An Inspector Called (Head’s Blog Feb 2017)

Posted on 7 February 2017

Often when ‘an inspector calls’ schools endure a drama of injustice or inadequacy from inspectors of gnomic utterances and impenetrable criteria. How wonderful then to report on excellence on the part of the ISI and on the new quality of education system of inspection that we were lucky enough to find ourselves piloted for.

Not to say that this was my first response on receiving a call in the penultimate week of the autumn term from the chief inspector stating that we were to receive a no-notice inspection against 18 criteria most of us had never seen.

No, ‘how wonderful’ ‘how lucky we are’ were not phrases the Senior Leadership Team and teachers found themselves reaching for in the 24 hours we were given to prepare for this new inspection trial. We simply had almost no idea what to expect. And history had taught us to be wary.

Even a whistle-stop tour of changes in school inspection over the last 10 years makes for a depressing and dizzying read, so I will spare you the details, but suffice it to say that inspection had got further and further removed from pupils and more and more caught up in satisfying reams of safety regulations skidding out of the Department of Education.

But now for the first time in a while we have an inspection process that puts the pupils back at the core of the process. Here’s why:

  1. It has departed from a compliance-only model and now measures, as one might hope, the quality of education a school provides.
  1. An important aspect of compliance remains to ensure that safeguards are properly in place.
  1. The focus is on the pupils, their achievements and their personal development. – We, the teachers, the senior leaders, the Head, the estates, become ‘contributory factors’ only. Just as it should be.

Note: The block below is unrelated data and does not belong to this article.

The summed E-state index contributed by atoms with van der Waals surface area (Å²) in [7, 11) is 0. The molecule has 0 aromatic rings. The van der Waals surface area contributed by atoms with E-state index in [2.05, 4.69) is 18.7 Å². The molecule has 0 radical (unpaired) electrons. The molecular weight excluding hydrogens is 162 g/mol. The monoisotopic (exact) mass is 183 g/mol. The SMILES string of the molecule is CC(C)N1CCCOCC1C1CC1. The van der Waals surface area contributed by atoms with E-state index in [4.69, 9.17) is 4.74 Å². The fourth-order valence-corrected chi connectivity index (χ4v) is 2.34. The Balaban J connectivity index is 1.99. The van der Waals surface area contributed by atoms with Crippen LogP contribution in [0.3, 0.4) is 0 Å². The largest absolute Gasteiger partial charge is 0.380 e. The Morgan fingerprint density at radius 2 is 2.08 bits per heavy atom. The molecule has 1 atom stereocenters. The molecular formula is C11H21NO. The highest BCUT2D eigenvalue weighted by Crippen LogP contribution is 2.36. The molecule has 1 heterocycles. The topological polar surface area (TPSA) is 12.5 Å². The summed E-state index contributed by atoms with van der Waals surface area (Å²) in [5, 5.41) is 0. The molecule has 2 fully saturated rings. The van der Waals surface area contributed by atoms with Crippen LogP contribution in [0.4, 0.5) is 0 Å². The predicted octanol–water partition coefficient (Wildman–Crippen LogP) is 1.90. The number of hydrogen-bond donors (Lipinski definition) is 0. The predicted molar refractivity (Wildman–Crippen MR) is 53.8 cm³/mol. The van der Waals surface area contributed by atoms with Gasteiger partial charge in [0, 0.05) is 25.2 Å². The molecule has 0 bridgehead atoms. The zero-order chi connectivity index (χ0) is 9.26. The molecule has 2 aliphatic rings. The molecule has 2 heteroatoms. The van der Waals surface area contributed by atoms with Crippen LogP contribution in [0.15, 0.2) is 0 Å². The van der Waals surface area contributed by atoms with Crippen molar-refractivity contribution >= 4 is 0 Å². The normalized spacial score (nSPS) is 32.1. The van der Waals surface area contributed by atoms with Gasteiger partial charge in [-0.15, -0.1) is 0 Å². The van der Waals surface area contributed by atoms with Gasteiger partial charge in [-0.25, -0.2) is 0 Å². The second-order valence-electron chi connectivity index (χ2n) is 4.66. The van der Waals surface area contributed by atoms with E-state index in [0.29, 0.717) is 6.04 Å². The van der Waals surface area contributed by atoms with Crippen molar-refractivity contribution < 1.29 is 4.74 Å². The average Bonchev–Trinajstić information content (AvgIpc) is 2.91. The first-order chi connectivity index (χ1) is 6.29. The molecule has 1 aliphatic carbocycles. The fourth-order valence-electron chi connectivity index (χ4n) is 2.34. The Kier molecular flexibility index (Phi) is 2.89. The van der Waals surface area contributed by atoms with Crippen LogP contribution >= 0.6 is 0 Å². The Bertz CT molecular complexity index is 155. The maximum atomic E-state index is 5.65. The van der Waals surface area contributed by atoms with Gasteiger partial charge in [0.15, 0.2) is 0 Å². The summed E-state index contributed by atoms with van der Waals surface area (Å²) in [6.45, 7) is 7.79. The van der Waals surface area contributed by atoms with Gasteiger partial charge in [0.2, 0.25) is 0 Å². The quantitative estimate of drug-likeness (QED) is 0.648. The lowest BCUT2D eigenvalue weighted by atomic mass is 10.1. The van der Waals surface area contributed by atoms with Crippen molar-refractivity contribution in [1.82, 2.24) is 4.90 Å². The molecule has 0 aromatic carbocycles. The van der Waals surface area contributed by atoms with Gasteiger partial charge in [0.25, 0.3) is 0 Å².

1. It is evidence-based, lean and efficient. Most of the evidence is collected over 3 inspection days through lots of communication with the pupils, seeing them in action in the classroom and outside of it, talking with them and seeing their work.
  1. There is little advance preparation required. They really do see the School as it is with minimal preliminary paperwork. Inspectors have access to an unvarnished experience and report an authentic and accurate picture of the school in session.

Inspections are there above all to let the school community and the world beyond it know how well a school performs. Its central performance is how well it looks after its pupils, how it identifies and develops their potential, understands them and helps them to thrive.

In our experience this is what the new inspection measures. It is a return to good sense and good assessment. Schools should be delighted.

St Albans High School For Girls Quality of Education and Focused Compliance Inspection Reports can be found at https://www.stahs.org.uk/about-us/isi-inspections/

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